Identity and Nationalism in Modern Argentina

  • Defending the True Nation

  • by Jeane DeLaney

  • 486 pages, 6.00 x 9.00

  • Paperback | 9780268107901 | June 2020

  • Hardcover | 9780268107895 | June 2020

  • eBook (EPUB) | 9780268107918 | June 2020

  • eBook (PDF) | 9780268107925 | June 2020

Description

Nationalism has played a uniquely powerful role in Argentine history, in large part due to the rise and enduring strength of two variants of anti-liberal nationalist thought: one left-wing and identifying with the “people,” and the other right-wing and identifying with Argentina’s Catholic heritage. Although embracing very different political programs, the leaders of these two forms of nationalism shared the belief that the country’s nineteenth-century liberal elites had betrayed the country by seeking to impose an alien ideology at odds with the supposedly true nature of the Argentine people. The result, in their view, was an ongoing conflict between the “false Argentina” of the liberals and the “authentic” or real nation of true Argentines. Despite their commonalities, scholarship has yet to pay significant attention to the interconnections between these two variants of Argentine nationalism. Identity and Nationalism in Modern Argentina fills this gap. In this study, Jeane DeLaney explores the origins and development of Argentina’s two forms of nationalism by linking nationalist thought to ongoing debates over Argentine identity. Part I of this study considers the period before 1930, examining the emergence and spread of new essentialist ideas of national identity during the age of mass immigration. Part II analyzes the rise of nationalist movements after 1930, focusing more narrowly on individuals who self-identified as nationalists.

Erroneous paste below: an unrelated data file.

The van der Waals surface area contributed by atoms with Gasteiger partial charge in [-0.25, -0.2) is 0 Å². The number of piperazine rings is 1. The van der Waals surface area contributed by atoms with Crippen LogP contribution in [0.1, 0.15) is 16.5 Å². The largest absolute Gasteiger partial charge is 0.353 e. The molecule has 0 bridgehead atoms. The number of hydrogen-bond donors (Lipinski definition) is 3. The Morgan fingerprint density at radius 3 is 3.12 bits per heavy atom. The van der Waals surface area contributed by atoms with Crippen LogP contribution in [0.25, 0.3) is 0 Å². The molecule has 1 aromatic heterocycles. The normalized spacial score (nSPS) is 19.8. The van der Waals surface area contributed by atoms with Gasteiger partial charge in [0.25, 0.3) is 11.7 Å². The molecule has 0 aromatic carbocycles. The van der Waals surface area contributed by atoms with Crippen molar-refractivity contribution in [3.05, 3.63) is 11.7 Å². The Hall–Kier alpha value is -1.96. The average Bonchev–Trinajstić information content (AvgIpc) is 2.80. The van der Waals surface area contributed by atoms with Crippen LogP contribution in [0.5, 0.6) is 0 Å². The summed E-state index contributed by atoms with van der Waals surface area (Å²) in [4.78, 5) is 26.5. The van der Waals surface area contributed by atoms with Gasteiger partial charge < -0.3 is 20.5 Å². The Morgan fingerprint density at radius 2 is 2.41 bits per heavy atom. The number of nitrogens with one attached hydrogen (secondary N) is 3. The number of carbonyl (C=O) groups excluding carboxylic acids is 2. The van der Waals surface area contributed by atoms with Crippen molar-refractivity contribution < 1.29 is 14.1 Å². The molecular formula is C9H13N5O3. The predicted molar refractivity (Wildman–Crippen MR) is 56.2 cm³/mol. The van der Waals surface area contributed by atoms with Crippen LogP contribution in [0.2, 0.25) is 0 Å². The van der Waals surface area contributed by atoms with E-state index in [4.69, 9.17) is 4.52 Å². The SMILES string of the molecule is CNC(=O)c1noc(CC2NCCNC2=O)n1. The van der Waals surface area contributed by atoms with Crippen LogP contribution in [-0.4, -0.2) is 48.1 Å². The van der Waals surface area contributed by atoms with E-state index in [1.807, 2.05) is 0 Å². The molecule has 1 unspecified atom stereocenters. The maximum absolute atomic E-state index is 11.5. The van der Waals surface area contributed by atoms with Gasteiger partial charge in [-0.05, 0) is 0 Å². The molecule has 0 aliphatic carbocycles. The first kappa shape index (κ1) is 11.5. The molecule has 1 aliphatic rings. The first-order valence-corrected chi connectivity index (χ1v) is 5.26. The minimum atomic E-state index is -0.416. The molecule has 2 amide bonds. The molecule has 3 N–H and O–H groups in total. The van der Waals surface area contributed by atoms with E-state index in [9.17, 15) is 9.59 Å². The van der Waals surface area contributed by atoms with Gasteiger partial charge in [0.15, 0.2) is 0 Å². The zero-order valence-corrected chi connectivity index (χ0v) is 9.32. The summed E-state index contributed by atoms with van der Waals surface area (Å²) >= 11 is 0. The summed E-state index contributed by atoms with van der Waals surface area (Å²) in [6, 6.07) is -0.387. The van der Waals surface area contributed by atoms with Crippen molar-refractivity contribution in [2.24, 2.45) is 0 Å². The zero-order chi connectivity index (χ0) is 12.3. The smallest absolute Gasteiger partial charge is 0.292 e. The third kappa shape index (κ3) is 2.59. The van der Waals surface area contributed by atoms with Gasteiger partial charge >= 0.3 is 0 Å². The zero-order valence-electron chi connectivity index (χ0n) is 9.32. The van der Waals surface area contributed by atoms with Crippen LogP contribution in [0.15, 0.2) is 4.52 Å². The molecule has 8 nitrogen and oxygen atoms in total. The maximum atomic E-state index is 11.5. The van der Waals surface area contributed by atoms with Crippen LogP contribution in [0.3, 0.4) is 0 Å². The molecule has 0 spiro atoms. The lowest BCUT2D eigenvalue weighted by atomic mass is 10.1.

DeLaney links the rise of Argentina’s anti-liberal nationalist movements to the shock of early twentieth-century immigration. She examines how pressures posed by the newcomers led to the weakening of the traditional ideal of Argentina as a civic community and the rise of new ethno-cultural understandings of national identity. This study demonstrates that national identities are neither unitary nor immutable, and how citizens imagine their nation has crucial implications for how they perceive immigrants and whether they believe domestic minorities to be full-fledged members of the national community. Given the recent surge of anti-immigrant sentiment in Europe and the United States, this study will be of interest to scholars of nationalism, political science, Latin American political thought and the contemporary history of Argentina.